The scope, limits, and distinctiveness of the method of 'deduction from the phenomena': Some lessons from Newton's 'demonstrations' in optics
David Bourget (Western Ontario)
David Chalmers (ANU, NYU)
Rafael De Clercq
Ezio Di Nucci
Jack Alan Reynolds
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British Journal for the Philosophy of Science 51 (1):45-80 (2000)
Having been neglected or maligned for most of this century, Newton's method of 'deduction from the phenomena' has recently attracted renewed attention and support. John Norton, for example, has argued that this method has been applied with notable success in a variety of cases in the history of physics and that this explains why the massive underdetermination of theory by evidence, seemingly entailed by hypothetico-deductive methods, is invisible to working physicists. This paper, through a detailed analysis of Newton's deduction of one particular 'proposition' in optics 'from the phenomena', gives a clearer account than hitherto of the method - highlighting the fact that it is really one of deduction from the phenomena plus 'background knowledge'. It argues, that, although the method has certain heuristic virtues, examination of its putative accreditational strengths reveals a range of important problems that its defenders have yet adequately to address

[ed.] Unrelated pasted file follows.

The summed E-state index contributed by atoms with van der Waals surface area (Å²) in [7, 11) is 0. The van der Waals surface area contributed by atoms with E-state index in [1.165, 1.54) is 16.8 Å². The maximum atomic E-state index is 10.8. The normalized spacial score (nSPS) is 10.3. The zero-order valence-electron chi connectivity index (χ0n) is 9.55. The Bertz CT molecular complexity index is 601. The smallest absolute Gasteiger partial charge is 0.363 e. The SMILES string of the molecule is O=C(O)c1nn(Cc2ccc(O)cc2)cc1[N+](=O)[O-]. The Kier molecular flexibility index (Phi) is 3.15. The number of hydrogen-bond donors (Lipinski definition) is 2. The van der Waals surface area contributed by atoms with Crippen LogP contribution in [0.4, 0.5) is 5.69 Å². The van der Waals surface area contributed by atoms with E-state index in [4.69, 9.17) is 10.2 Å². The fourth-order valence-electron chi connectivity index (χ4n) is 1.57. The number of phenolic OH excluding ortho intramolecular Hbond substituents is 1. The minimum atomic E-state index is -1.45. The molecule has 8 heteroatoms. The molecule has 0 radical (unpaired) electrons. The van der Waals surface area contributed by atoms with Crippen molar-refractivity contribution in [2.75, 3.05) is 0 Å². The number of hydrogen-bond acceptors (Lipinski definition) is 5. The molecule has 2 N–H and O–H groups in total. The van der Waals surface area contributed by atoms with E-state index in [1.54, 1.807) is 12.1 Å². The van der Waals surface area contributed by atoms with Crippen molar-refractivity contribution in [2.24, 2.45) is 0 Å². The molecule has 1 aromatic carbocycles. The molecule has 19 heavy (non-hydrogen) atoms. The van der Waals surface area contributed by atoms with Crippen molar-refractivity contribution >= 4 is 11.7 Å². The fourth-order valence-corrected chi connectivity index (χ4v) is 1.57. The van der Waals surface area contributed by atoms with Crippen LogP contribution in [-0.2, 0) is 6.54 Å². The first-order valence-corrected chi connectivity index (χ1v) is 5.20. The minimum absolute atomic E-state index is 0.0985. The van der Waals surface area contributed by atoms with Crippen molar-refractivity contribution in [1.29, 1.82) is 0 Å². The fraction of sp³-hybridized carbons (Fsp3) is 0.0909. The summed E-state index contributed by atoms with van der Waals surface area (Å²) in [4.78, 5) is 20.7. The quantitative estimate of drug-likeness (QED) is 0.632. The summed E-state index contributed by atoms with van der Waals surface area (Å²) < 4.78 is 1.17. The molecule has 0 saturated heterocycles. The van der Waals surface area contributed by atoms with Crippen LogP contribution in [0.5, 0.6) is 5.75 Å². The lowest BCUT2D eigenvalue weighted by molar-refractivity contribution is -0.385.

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Dean Peters (2014). What Elements of Successful Scientific Theories Are the Correct Targets for “Selective” Scientific Realism? Philosophy of Science 81 (3):377-397.
P. Kyle Stanford (2009). Scientific Realism, the Atomic Theory, and the Catch-All Hypothesis: Can We Test Fundamental Theories Against All Serious Alternatives? British Journal for the Philosophy of Science 60 (2):253-269.
John Worrall (2011). Underdetermination, Realism and Empirical Equivalence. Synthese 180 (2):157 - 172.
P. D. Magnus (2008). Demonstrative Induction and the Skeleton of Inference. International Studies in the Philosophy of Science 22 (3):303-315.
John Worrall (2010). For Universal Rules, Against Induction. Philosophy of Science 77 (5):740-753.
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